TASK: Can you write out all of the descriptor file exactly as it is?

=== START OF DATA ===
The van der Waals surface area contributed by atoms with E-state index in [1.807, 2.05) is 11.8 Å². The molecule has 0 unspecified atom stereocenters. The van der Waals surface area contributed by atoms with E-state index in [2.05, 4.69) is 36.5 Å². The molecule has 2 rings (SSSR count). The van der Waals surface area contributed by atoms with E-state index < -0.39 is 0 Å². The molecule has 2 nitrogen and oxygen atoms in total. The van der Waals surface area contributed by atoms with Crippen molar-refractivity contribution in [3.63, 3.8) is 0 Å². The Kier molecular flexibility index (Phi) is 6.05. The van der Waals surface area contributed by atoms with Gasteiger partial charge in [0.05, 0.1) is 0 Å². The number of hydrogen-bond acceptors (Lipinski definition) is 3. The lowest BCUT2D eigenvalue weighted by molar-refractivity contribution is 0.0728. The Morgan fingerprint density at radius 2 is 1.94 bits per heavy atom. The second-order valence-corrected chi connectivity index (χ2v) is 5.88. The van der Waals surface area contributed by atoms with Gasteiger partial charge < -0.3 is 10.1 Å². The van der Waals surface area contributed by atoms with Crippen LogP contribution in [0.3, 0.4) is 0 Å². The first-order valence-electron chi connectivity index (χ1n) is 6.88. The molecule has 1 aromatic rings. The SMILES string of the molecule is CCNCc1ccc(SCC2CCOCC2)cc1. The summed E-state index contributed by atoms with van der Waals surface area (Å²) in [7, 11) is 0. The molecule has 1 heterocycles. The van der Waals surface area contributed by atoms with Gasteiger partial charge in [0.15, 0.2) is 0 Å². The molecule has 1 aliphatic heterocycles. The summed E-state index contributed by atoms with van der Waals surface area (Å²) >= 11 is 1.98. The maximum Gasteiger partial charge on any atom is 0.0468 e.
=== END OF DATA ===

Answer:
The van der Waals surface area contributed by atoms with E-state index in [1.807, 2.05) is 11.8 Å². The molecule has 0 unspecified atom stereocenters. The van der Waals surface area contributed by atoms with E-state index in [2.05, 4.69) is 36.5 Å². The molecule has 2 rings (SSSR count). The van der Waals surface area contributed by atoms with E-state index < -0.39 is 0 Å². The molecule has 2 nitrogen and oxygen atoms in total. The van der Waals surface area contributed by atoms with Crippen molar-refractivity contribution in [3.63, 3.8) is 0 Å². The Kier molecular flexibility index (Phi) is 6.05. The van der Waals surface area contributed by atoms with Gasteiger partial charge in [0.05, 0.1) is 0 Å². The number of hydrogen-bond acceptors (Lipinski definition) is 3. The lowest BCUT2D eigenvalue weighted by molar-refractivity contribution is 0.0728. The Morgan fingerprint density at radius 2 is 1.94 bits per heavy atom. The second-order valence-corrected chi connectivity index (χ2v) is 5.88. The van der Waals surface area contributed by atoms with Gasteiger partial charge < -0.3 is 10.1 Å². The van der Waals surface area contributed by atoms with Crippen LogP contribution in [0.3, 0.4) is 0 Å². The first-order valence-electron chi connectivity index (χ1n) is 6.88. The molecule has 1 aromatic rings. The SMILES string of the molecule is CCNCc1ccc(SCC2CCOCC2)cc1. The summed E-state index contributed by atoms with van der Waals surface area (Å²) in [7, 11) is 0. The molecule has 1 heterocycles. The van der Waals surface area contributed by atoms with Gasteiger partial charge in [0.15, 0.2) is 0 Å². The molecule has 1 aliphatic heterocycles. The summed E-state index contributed by atoms with van der Waals surface area (Å²) >= 11 is 1.98. The maximum Gasteiger partial charge on any atom is 0.0468 e.